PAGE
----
Cinnamon Bread

This soft white loaf features a lovely spiral of cinnamon-sugar inside. It makes a delicious peanut butter and jelly sandwich. And, of course, it's ideal for cinnamon toast, and French toast.

Our guarantee: This tender, close-grained loaf rises to a lovely dome, and bakes up golden brown. The thin layer of cinnamon filling forms a pretty spiral inside.

Prep
25 mins
Bake
45 mins
Total
3 hrs
Yield
1 loaf, 16 servings
Cinnamon Bread

Instructions

  1. If you're using "highly active" or active dry yeast, dissolve it with a pinch of sugar in 2 tablespoons of the lukewarm water. Let the yeast and water sit at room temperature for 15 minutes, until the mixture has bubbled and expanded. If you're using instant yeast, you can skip this step.

  2. Combine the dissolved yeast (or instant yeast) with the remainder of the ingredients. Mix and knead everything together—by hand, mixer or bread machine set on the dough cycle—till you've made a smooth dough. Adjust the dough's consistency with additional flour or water as needed; but remember, the more flour you add while you're kneading, the heavier and drier your final loaf will be. If you're kneading in a stand mixer, it should take about 7 minutes at second speed, and the dough should barely clean the sides of the bowl, perhaps sticking a bit at the bottom. In a bread machine (or by hand), it should form a smooth ball.

  3. Place the dough in a lightly greased bowl. Cover the bowl, and allow the dough to rise, at room temperature, until it's nearly doubled in bulk, about 1 hour. Rising may take longer, especially if you've kneaded by hand. Give it enough time to become quite puffy.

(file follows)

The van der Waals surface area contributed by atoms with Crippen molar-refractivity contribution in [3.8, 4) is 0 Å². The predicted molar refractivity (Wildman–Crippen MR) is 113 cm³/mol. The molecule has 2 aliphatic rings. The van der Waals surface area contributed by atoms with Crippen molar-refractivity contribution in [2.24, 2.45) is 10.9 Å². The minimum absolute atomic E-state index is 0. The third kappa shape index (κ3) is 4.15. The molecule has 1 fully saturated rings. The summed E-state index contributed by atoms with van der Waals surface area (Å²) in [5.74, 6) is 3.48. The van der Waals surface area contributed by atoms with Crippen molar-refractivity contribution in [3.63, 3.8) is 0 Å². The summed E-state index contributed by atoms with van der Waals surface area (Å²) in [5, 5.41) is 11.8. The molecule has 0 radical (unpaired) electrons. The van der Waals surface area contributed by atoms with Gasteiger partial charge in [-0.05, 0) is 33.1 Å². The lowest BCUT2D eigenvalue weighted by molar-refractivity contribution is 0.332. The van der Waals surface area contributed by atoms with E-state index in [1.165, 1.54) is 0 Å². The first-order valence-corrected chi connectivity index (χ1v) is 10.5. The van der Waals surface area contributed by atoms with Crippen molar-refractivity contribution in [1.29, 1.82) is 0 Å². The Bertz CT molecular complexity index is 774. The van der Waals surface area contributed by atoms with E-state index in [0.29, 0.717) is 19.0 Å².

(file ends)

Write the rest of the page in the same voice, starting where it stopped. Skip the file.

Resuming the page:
4. While the dough is rising, make the filling by stirring together the sugar, cinnamon, and flour.

  5. Transfer the dough to a lightly greased work surface, and pat it into a 6" x 20" rectangle.

  6. Brush the dough with the egg/water mixture, and sprinkle it evenly with the filling.

  7. Starting with a short end, roll the dough into a log.

  8. Pinch the ends to seal, and pinch the long seam closed.

  9. Transfer the log, seam-side down, to a lightly greased 8 1/2" x 4 1/2" loaf pan. Tent the pan loosely with lightly greased plastic wrap.

  10. Allow the bread to rise till it's crested about 1" over the rim of the pan, about 1 hour. Again, it may rise more slowly for you; let it rise till it's 1" over the rim of the pan, even if that takes longer than an hour. While the dough is rising, preheat the oven to 350°F.

  11. Bake the bread for 40 to 45 minutes, tenting it lightly with aluminum foil after the first 15 minutes. The bread's crust will be golden brown, and the interior of the finished loaf should measure 190°F on an instant-read thermometer.

  12. Remove the bread from the oven, and gently loosen the edges with a heatproof spatula or table knife. Turn it out of the pan, and brush the top surface with butter, if desired; this will give it a soft, satiny crust. Allow the bread to cool completely before slicing.

Tips from our Bakers

  • When making yeast bread, let the dough rise to the point the recipe says it should, e.g., "Let the dough rise till it's doubled in bulk." Rising times are only a guide; there are so many variables in yeast baking that it's impossible to say that bread dough will ALWAYS double in bulk in a specific amount of time.
  • Don't skip the step of brushing the dough with the egg/water wash before sprinkling on the filling. The egg is what keeps the bread from "gapping" around the filling.
  • If you bake this bread in a 9" x 5" loaf pan, it'll be flatter and not as nicely domed. It will have risen to about even with the rim of the pan when it's ready to go into the oven.
  • From amaranth to teff and more, ancient grains offer a world of baking possibilities. Want to learn how to incorporate these special grains into some of your favorite recipes for muffins, scones, pancakes, and bread? See our Baking With Ancient Grains Guide.